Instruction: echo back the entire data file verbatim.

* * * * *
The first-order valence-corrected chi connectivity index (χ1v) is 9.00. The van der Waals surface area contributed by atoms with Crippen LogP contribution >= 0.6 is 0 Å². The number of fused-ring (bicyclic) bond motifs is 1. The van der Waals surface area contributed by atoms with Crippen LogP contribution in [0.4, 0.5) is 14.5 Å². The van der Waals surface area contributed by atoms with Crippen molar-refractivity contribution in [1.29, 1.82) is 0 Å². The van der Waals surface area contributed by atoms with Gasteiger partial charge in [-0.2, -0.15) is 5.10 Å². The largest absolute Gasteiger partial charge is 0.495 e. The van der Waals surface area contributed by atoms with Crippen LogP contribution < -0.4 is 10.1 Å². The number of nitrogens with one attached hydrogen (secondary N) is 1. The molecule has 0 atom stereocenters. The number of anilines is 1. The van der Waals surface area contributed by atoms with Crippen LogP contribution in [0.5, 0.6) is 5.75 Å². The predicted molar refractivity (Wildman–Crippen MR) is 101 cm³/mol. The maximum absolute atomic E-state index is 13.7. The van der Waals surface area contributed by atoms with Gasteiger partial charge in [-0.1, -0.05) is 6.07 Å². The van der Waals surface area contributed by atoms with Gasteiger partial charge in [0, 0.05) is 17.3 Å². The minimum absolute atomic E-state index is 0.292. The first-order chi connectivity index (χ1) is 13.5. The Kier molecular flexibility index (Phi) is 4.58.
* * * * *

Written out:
The first-order valence-corrected chi connectivity index (χ1v) is 9.00. The van der Waals surface area contributed by atoms with Crippen LogP contribution >= 0.6 is 0 Å². The number of fused-ring (bicyclic) bond motifs is 1. The van der Waals surface area contributed by atoms with Crippen LogP contribution in [0.4, 0.5) is 14.5 Å². The van der Waals surface area contributed by atoms with Crippen molar-refractivity contribution in [1.29, 1.82) is 0 Å². The van der Waals surface area contributed by atoms with Gasteiger partial charge in [-0.2, -0.15) is 5.10 Å². The largest absolute Gasteiger partial charge is 0.495 e. The van der Waals surface area contributed by atoms with Crippen LogP contribution < -0.4 is 10.1 Å². The number of nitrogens with one attached hydrogen (secondary N) is 1. The molecule has 0 atom stereocenters. The number of anilines is 1. The van der Waals surface area contributed by atoms with Crippen LogP contribution in [0.5, 0.6) is 5.75 Å². The predicted molar refractivity (Wildman–Crippen MR) is 101 cm³/mol. The maximum absolute atomic E-state index is 13.7. The van der Waals surface area contributed by atoms with Gasteiger partial charge in [-0.1, -0.05) is 6.07 Å². The van der Waals surface area contributed by atoms with Gasteiger partial charge in [0, 0.05) is 17.3 Å². The minimum absolute atomic E-state index is 0.292. The first-order chi connectivity index (χ1) is 13.5. The Kier molecular flexibility index (Phi) is 4.58.